For businesses, dabbling in freshwater conservation has largely been a philanthropic endeavor. But that has changed in recent years, as companies have awakened to a simple fact: There is no business without water. Around the world, freshwater supplies are under siege. Polluted, wasted and altered by climate change, the resource that supports life on Earth is in trouble.
The CEO Water Mandate was created to help companies take action to protect their interests by protecting freshwater. 'No one wants to be associated with dead fish in a dry river,' says Stuart Orr, WWF International Freshwater Manager. 'WWF can help companies address water issues from an environmental perspective, and the CEO Water Mandate can help them take it further by advocating for long-term policy solutions that benefit business, communities and nature.'
A focal point of the group's sixth working conference in Cape Town, South Africa, was the launch of the 'Guide to Responsible Business Engagement with Water Policy.' Orr, co-author of the guide, says it's a framework to turn risk into opportunity. 'Innovative partnerships at the local level are yielding important changes. Instead of guarding these successes like trade secrets, companies in the CEO Water Mandate are sharing lessons for the greater good.'
But these companies aren't motivated by altruism alone. 'We make no apology for being very business focused in our approach to water issues, because that's what guarantees our serious involvement,' says Andy Wales, Head of Sustainable Development for SABMiller, one of the world's largest breweries.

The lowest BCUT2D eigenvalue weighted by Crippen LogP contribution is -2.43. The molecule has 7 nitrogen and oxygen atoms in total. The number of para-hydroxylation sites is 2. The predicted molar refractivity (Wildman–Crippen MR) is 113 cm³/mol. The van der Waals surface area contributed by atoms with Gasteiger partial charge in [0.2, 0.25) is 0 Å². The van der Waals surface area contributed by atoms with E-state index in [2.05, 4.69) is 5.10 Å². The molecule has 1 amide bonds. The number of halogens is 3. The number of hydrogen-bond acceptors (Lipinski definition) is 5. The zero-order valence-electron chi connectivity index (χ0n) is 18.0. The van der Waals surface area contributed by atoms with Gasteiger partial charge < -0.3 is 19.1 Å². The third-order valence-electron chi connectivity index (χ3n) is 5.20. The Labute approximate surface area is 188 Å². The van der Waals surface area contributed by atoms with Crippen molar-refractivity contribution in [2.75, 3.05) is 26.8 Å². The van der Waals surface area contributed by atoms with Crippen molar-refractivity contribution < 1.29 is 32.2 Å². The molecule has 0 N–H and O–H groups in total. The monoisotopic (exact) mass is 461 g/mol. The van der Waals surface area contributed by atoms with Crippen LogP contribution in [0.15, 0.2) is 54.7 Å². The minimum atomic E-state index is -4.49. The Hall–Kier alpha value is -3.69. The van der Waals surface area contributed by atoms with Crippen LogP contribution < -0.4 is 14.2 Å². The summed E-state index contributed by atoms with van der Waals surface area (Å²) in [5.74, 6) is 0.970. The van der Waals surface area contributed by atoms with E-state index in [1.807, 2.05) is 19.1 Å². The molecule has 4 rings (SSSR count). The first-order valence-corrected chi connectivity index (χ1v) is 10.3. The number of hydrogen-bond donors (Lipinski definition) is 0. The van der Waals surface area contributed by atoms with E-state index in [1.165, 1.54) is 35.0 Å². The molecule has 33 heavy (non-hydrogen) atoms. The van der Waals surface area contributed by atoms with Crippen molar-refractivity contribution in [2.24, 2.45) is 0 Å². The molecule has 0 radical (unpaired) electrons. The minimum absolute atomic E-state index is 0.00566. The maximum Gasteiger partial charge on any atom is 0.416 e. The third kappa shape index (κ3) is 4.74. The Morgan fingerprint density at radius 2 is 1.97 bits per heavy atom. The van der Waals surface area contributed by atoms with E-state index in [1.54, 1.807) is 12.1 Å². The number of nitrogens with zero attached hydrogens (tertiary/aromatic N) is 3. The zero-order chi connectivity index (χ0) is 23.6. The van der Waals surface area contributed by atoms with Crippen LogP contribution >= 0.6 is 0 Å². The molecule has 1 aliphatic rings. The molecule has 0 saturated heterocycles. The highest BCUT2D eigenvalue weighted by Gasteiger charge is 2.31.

Wales says it's the willingness of companies to feed experience from the field into products like the responsible engagement guide that makes the CEO Water Mandate work. 'Right from the start, the CEO Water Mandate has been action focused. Some people say, ‘You only have 70 companies signed on.' For me, a group of 70 companies that are genuinely committed, really pushing things forward and prepared to test new ideas, learn and debate is much more powerful than a group of 250 companies that sign up and do nothing,' he says.
The new guide offers a principled approach for companies to collaborate with communities and governments on water policy, which may include water prices, quality standards and safeguards against pollution, and construction and maintenance of water infrastructure.
Phakamani Buthelezi, CEO of the Breede-Overberg Catchment Management Agency near Cape Town, says the guide can help both industry and government combat the perception that companies are more interested in the bottom line than social good. 'Partnerships with organizations like WWF and industry are important to make a difference. But in making a difference, we should not dictate to people how things will happen. It has to be an inclusive process. They should have a say, so they also own the process. It's about co-ownership and co-responsibility,' says Buthelezi.